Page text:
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Beam: The Race to Make the Laser Paperback – May 26, 2010

ISBN-13: 978-0199738717 ISBN-10: 0199738718

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Product Details

  • Paperback: 288 pages
  • Publisher: Oxford University Press (May 26, 2010)
  • Language: English
  • ISBN-10: 0199738718
  • ISBN-13: 978-0199738717
  • Product Dimensions: 9.2 x 6.1 x 0.6 inches
  • Shipping Weight: 13.6 ounces (View shipping rates and policies)
  • Average Customer Review: 4.7 out of 5 stars  See all reviews (3 customer reviews)
  • Amazon Best Sellers Rank: #2,158,942 in Books (See Top 100 in Books)

Editorial Reviews

Review

Hecht tells the story of the several competing laboratories that were attempting in the late 1950s to use the phenomenon of simulated emisson to produce a coherent and monochromatic light source. The story is interesting in its own right, both to physicists and engineers interested in the intellectual climate of the time and to the general public as an example of excitement and competition within the scientific community. CHOICE

About the Author

Jeff Hecht has been writing about lasers and optics for thirty-five years. A correspondent for New Scientist and a contributing editor to Laser Focus World, his books include: City of Light: The Story of Fiber Optics (O.U.P., 1999; expanded and revised edition 2004), Understanding Lasers: An Entry-Level Guide (2008), Understanding Fiber Optics (2005), Laser: Light of a Million Uses (1998), Laser Pioneers (1992), Optics: Light for a New Age (1988), and The Laser Guidebook (1991). His web site is www.jeffhecht.com.

More About the Author

Jeff Hecht has been writing about lasers, optics and fiber optics for more than 35 years. After writing for industry magazine Laser Focus World for several years, he began writing books that explain laser science and technology to newcomers to the field. His books are aimed at readers from middle-school students to professionals. The New York Academy of Sciences gave his book Optics: Light for a New Age, honorable mention as one of the best children's science books in older age group in 1988. His technician-training and self-study book Understanding Fiber Optics is now in its fifth edition, with more than 100,000 copies in print.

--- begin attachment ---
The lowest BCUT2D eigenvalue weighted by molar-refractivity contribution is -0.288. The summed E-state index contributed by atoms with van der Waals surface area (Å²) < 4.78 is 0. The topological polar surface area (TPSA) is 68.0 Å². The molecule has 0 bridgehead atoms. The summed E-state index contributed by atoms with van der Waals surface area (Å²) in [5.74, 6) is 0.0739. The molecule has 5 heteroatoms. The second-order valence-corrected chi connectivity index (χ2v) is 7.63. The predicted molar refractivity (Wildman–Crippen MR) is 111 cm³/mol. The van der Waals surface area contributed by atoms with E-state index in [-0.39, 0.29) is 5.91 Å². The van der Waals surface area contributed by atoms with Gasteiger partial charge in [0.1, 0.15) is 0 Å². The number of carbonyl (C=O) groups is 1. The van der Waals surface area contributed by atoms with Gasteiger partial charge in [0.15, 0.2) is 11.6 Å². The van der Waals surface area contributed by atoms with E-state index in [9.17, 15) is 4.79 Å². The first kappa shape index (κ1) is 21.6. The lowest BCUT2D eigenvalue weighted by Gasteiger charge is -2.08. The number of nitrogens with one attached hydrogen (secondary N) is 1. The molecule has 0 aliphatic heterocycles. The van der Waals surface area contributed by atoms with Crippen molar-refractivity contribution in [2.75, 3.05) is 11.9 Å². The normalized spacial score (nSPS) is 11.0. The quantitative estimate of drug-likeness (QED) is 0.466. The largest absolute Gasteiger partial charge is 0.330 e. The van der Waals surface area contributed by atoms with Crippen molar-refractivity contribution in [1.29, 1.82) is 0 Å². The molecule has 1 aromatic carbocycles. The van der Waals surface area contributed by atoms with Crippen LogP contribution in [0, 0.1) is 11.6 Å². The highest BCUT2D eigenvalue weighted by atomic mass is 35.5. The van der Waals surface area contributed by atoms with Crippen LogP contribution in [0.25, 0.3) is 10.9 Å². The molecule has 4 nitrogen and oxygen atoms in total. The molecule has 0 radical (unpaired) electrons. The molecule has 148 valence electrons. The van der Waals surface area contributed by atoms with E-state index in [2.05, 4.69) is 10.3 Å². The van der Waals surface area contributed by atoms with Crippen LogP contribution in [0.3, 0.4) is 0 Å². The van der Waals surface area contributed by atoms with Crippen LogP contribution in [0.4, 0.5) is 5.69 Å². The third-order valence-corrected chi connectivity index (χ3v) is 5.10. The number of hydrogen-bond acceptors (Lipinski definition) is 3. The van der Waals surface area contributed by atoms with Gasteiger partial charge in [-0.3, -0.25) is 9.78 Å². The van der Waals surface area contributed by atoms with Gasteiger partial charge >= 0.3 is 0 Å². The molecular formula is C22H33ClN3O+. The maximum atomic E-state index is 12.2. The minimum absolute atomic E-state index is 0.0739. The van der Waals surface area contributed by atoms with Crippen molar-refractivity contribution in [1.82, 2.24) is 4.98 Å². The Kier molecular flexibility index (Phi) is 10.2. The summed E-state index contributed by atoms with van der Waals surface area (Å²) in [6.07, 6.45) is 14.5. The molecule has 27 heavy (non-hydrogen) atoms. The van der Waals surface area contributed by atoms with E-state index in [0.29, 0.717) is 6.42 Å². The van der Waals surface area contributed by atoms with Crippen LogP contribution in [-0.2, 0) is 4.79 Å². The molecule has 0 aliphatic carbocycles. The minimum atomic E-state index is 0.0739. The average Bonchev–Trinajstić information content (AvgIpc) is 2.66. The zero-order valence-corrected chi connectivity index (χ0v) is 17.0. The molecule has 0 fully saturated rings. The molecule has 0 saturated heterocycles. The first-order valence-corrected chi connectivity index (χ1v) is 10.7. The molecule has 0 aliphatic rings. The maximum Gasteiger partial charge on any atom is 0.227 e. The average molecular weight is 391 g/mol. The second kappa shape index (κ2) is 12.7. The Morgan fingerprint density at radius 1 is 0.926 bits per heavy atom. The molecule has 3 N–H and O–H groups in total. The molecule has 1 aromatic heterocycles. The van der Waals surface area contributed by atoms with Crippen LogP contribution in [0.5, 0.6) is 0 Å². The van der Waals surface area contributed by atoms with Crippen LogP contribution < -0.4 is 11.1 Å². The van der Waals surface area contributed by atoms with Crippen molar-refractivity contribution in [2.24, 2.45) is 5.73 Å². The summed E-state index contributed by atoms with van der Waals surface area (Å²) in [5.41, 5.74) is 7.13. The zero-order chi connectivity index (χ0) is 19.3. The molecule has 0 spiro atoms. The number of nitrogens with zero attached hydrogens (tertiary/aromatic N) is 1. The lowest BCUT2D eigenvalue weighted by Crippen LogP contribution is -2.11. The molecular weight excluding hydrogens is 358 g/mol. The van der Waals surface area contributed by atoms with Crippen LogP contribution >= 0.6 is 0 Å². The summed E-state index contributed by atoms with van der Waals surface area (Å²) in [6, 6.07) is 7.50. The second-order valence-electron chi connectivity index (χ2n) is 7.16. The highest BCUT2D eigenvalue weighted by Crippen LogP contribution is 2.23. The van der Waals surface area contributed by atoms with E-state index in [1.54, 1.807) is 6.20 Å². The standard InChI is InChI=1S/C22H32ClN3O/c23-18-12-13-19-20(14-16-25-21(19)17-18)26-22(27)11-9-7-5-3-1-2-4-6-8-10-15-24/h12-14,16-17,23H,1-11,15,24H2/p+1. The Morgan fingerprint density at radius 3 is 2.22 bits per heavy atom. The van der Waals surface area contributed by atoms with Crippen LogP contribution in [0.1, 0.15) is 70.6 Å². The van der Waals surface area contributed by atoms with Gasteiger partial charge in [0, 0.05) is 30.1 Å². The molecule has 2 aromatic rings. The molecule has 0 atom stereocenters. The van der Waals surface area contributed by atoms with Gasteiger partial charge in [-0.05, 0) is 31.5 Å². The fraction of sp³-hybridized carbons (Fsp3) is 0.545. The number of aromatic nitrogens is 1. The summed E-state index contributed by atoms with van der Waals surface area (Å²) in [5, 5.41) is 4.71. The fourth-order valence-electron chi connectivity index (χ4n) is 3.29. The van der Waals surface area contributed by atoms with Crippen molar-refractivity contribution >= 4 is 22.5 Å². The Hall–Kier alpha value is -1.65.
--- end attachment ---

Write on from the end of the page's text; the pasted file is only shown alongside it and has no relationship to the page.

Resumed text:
After years of writing about new science and technology, he turned to the history of fiber optics, writing City of Light: The Story of Fiber Optics, as part of the Sloan Technology Series. More recently, he wrote BEAM: The Race to Make The Laser, describing the work that led to the world's first laser in 1960.

He continues to write extensively for magazines, covering topics from lasers to dinosaurs for New Scientist magazine, and continuing developments in lasers and photonics for Laser Focus World

Customer Reviews

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7 of 7 people found the following review helpful By RJB on September 27, 2006
Format: Hardcover
I thought that Jeff Hecht's "City of Light" was a better book but the race became better and better when you get further into it. The writing was casual, informative and descriptive and the technical information slowly evolved (not overbearing) as progress was made by the various principals. Yes, it was a science telenovela. However, I think he should have written a Chapter 20 to give a Wikipedia-like roundup or summation of laser theory and applications. I think the author was persuasive on his remarks on Maiman missing out of the Nobel.
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2 of 2 people found the following review helpful By S. ragno on April 13, 2009
Format: Hardcover Verified Purchase
The story is narrated from a neutral point of view and gives a clear picture of the laser research across the various labs ( Bell, TRG, Hughes, IBM, Varian ).
This overview was previously unavailable, given that the other laser books were written by some of the actors ( Townes, Maiman ) and are not neutral.
The technical aspects are explained quite simply and the writing style keeps you entertained with the right amount of trivia.
After finishing the book I decided to home build a laser device in my basement ( probably a CO2 or He-Ne laser ) and discovered there are a lot of laser fans out there.
Well done Mr Hecht.
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1 of 2 people found the following review helpful By Greg D'Haenens on February 8, 2010
Format: Hardcover Verified Purchase
I appreciate the effort it took to tell this story. I was on the edge of my seat at times. There were some really special people doing some rather fantastic science. "Pushing the envelope" is the polite translation of what my dad would say. I was also told this is the most accurate version he had read.
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